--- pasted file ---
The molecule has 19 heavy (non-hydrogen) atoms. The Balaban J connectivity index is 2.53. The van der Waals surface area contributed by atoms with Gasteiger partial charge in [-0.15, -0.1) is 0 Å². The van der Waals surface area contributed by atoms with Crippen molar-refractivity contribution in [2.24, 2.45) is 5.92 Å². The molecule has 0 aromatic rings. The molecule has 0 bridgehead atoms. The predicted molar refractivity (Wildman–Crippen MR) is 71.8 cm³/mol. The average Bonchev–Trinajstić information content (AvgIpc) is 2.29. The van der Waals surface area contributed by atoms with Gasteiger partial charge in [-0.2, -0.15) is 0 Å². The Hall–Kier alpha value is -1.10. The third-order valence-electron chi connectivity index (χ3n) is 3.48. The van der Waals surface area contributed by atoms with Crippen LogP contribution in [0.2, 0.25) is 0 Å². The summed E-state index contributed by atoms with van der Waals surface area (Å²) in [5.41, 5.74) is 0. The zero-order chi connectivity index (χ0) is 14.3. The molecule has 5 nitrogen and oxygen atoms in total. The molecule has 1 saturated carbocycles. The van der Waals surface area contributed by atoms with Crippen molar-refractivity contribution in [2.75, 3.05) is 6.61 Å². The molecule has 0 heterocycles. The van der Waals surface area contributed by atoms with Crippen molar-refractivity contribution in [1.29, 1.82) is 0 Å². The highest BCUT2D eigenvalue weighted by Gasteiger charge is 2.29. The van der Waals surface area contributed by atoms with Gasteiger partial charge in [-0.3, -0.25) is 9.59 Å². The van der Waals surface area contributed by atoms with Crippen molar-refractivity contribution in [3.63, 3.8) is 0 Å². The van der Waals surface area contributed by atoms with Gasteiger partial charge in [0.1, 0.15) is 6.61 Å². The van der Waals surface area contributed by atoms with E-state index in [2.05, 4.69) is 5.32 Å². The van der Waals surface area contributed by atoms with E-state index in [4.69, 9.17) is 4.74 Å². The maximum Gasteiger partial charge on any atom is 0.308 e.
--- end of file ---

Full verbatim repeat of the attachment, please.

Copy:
The molecule has 19 heavy (non-hydrogen) atoms. The Balaban J connectivity index is 2.53. The van der Waals surface area contributed by atoms with Gasteiger partial charge in [-0.15, -0.1) is 0 Å². The van der Waals surface area contributed by atoms with Crippen molar-refractivity contribution in [2.24, 2.45) is 5.92 Å². The molecule has 0 aromatic rings. The molecule has 0 bridgehead atoms. The predicted molar refractivity (Wildman–Crippen MR) is 71.8 cm³/mol. The average Bonchev–Trinajstić information content (AvgIpc) is 2.29. The van der Waals surface area contributed by atoms with Gasteiger partial charge in [-0.2, -0.15) is 0 Å². The Hall–Kier alpha value is -1.10. The third-order valence-electron chi connectivity index (χ3n) is 3.48. The van der Waals surface area contributed by atoms with Crippen LogP contribution in [0.2, 0.25) is 0 Å². The summed E-state index contributed by atoms with van der Waals surface area (Å²) in [5.41, 5.74) is 0. The zero-order chi connectivity index (χ0) is 14.3. The molecule has 5 nitrogen and oxygen atoms in total. The molecule has 1 saturated carbocycles. The van der Waals surface area contributed by atoms with Crippen molar-refractivity contribution in [2.75, 3.05) is 6.61 Å². The molecule has 0 heterocycles. The van der Waals surface area contributed by atoms with Crippen molar-refractivity contribution in [1.29, 1.82) is 0 Å². The highest BCUT2D eigenvalue weighted by Gasteiger charge is 2.29. The van der Waals surface area contributed by atoms with Gasteiger partial charge in [-0.3, -0.25) is 9.59 Å². The van der Waals surface area contributed by atoms with Crippen molar-refractivity contribution in [3.63, 3.8) is 0 Å². The van der Waals surface area contributed by atoms with Gasteiger partial charge in [0.1, 0.15) is 6.61 Å². The van der Waals surface area contributed by atoms with E-state index in [2.05, 4.69) is 5.32 Å². The van der Waals surface area contributed by atoms with E-state index in [4.69, 9.17) is 4.74 Å². The maximum Gasteiger partial charge on any atom is 0.308 e.